Shamshad Ahmad Commentary

Another Sept. 11 anniversary — the 12th of the heartbreaking, horrific event — is upon us once again. Yet despite high hopes and expectations, the situation of American Muslims has not changed much since the past anniversaries.

As in past years, marginalization of Muslims and treatment of them as “different,” rather than as an integral part of the general population, still persist. American Muslims still face growing Islamophobia by individuals, groups, and governments using a variety of tactics. Spying on Muslims and their institutions by the New York Police Department, mapping their neighborhoods and businesses, widespread FBI surveillance and continued legal entrapment are just a few examples. Those with Muslim names, those who “look Muslim,” as well as Muslim neighborhoods, mosques, charities and institutions, have become easy, justifiable targets. Suspicion and opposition to anything related to Muslims, Arabs or Islam have become commonplace. FBI and Immigration authorities’ secret programs to indefinitely delay immigration applications of Muslims and those from Muslim countries have come to the surface lately.

Some politicians and many radio talk show hosts have concluded that Islamophobia is the shortcut to their success and popularity. Their efforts — supplemented by some extremist religious groups, hatemongers, and bigoted bloggers — are disturbing to Muslims and dangerous to society as a whole. The disinformation and propaganda spread by these individuals and groups have resulted in physical attacks, harassment, vilification and vandalism and desecration of mosques and Muslim cemeteries.

Post-9/11 spying, initially focused on Muslims and mostly ignored by the general public and media, allowed the government to cast a much bigger net, and paved the way for spying on the general population. Stop-and-frisk policies and revelations of enhanced NSA surveillance are the unsurprising “next steps.” These efforts initially devastated Muslims, but now they are causing damage to our larger society. They violate the civil rights and liberty of individuals, degrade America’s national prestige, and ignore Constitutional protections. Instituted by our government, these tactics have brought America to the edge of a “non-American” state.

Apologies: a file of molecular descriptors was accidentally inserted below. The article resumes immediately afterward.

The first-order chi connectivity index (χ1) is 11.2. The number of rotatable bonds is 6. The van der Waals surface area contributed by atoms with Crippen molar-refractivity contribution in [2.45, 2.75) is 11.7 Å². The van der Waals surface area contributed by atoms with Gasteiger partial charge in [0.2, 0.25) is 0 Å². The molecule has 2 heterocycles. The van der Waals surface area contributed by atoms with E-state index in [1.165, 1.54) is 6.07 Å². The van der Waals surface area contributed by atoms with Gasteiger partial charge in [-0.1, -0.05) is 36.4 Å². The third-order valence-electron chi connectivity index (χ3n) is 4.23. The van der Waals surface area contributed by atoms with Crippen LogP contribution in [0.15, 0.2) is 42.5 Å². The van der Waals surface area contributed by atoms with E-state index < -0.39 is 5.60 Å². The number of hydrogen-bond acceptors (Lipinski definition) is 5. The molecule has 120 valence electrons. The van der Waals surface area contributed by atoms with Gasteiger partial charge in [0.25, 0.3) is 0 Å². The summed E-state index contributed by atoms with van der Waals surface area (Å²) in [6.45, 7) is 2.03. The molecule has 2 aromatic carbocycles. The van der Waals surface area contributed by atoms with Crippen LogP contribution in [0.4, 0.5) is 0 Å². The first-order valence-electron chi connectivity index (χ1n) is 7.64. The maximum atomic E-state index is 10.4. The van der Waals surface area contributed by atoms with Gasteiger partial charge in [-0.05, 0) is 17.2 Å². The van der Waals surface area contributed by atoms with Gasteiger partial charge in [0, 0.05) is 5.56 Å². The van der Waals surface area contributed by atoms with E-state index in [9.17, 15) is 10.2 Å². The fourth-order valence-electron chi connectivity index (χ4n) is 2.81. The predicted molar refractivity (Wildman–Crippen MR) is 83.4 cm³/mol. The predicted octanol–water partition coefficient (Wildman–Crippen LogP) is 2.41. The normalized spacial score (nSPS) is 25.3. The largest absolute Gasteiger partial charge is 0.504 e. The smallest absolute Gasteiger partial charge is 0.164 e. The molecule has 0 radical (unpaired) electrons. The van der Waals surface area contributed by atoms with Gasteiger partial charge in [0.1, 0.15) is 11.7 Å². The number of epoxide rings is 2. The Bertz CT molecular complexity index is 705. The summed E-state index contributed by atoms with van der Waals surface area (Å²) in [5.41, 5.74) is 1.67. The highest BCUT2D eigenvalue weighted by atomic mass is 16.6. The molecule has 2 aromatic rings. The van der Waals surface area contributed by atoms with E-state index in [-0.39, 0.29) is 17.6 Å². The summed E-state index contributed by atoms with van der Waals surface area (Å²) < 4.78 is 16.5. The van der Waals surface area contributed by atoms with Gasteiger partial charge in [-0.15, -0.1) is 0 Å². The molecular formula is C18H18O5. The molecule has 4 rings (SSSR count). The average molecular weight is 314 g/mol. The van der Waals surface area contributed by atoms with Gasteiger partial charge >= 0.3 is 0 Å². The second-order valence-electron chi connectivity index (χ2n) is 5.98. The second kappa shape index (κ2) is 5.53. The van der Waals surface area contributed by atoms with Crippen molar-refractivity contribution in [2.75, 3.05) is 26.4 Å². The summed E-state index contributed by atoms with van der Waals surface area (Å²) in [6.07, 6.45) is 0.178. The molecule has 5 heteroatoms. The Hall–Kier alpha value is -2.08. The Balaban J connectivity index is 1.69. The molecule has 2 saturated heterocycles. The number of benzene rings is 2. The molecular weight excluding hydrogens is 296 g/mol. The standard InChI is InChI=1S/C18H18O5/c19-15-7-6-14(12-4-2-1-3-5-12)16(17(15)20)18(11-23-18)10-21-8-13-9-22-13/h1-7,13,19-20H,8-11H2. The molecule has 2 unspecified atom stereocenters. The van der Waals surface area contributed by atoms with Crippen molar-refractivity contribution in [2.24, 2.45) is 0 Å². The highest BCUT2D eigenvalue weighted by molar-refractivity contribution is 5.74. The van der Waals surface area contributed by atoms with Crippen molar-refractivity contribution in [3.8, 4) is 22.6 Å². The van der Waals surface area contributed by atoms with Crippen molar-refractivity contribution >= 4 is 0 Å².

On this anniversary, it has become obvious, more so than in the past, that fair-minded Americans, interfaith organizations, human and civil rights activists and constitutionalists must rise to these challenges. Muslims count on these groups to help minimize biases against them, since Muslim-Americans are an integral part of American society and share equally in its well-being and concerns. We and our children deserve the same treatment as everyone else.

I’m proud that Muslims enjoy a harmonious relationship as neighbors and colleagues with the overwhelming majority of non-Muslims here in the Capital Region. We feel relatively fortunate to live in an area where non-Muslim individuals and organizations are well-informed about Islamophobia and are constantly supporting us to make sure that we enjoy equal rights and equitable treatment. I am grateful to fair-minded, non-Muslim Americans everywhere whose sincere support makes American Muslims proud to be part of this country.

So let us mourn the 12th anniversary of 9/11 with compassion, and pray for the victims and their families. I also pray that the Almighty gives us the wisdom to live together as proud Americans with love and care.


Shamshad Ahmad is president of the Masjid As-Salam in Albany, and a professor of physics at the University at Albany. He is author of a book, Rounded Up: Artificial Terrorists and Muslim Entrapment After 9-11.  His email is: